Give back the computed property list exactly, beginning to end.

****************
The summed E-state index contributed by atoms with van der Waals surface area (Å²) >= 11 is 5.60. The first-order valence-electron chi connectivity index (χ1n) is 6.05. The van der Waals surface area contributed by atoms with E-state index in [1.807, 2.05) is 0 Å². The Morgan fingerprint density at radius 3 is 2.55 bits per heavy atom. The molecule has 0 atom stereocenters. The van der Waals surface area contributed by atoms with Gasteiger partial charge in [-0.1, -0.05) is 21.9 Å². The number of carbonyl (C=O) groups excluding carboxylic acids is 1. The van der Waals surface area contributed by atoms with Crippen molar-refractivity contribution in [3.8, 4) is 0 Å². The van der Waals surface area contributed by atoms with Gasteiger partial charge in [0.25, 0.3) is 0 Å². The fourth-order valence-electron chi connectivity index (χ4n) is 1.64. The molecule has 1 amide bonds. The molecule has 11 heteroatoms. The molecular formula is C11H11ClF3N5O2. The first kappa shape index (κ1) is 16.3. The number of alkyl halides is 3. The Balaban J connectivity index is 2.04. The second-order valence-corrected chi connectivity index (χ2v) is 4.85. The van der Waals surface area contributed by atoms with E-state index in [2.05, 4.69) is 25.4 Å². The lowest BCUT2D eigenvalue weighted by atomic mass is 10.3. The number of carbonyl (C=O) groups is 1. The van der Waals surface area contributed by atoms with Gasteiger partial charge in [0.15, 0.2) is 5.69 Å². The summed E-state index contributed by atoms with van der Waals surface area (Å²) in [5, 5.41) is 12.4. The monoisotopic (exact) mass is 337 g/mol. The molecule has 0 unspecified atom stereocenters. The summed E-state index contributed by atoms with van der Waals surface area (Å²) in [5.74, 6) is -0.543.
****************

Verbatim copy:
The summed E-state index contributed by atoms with van der Waals surface area (Å²) >= 11 is 5.60. The first-order valence-electron chi connectivity index (χ1n) is 6.05. The van der Waals surface area contributed by atoms with E-state index in [1.807, 2.05) is 0 Å². The Morgan fingerprint density at radius 3 is 2.55 bits per heavy atom. The molecule has 0 atom stereocenters. The van der Waals surface area contributed by atoms with Gasteiger partial charge in [-0.1, -0.05) is 21.9 Å². The number of carbonyl (C=O) groups excluding carboxylic acids is 1. The van der Waals surface area contributed by atoms with Crippen molar-refractivity contribution in [3.8, 4) is 0 Å². The van der Waals surface area contributed by atoms with Gasteiger partial charge in [0.25, 0.3) is 0 Å². The fourth-order valence-electron chi connectivity index (χ4n) is 1.64. The molecule has 1 amide bonds. The molecule has 11 heteroatoms. The molecular formula is C11H11ClF3N5O2. The first kappa shape index (κ1) is 16.3. The number of alkyl halides is 3. The Balaban J connectivity index is 2.04. The second-order valence-corrected chi connectivity index (χ2v) is 4.85. The van der Waals surface area contributed by atoms with E-state index in [2.05, 4.69) is 25.4 Å². The lowest BCUT2D eigenvalue weighted by atomic mass is 10.3. The number of carbonyl (C=O) groups is 1. The van der Waals surface area contributed by atoms with Gasteiger partial charge in [0.15, 0.2) is 5.69 Å². The summed E-state index contributed by atoms with van der Waals surface area (Å²) in [5, 5.41) is 12.4. The monoisotopic (exact) mass is 337 g/mol. The molecule has 0 unspecified atom stereocenters. The summed E-state index contributed by atoms with van der Waals surface area (Å²) in [5.74, 6) is -0.543.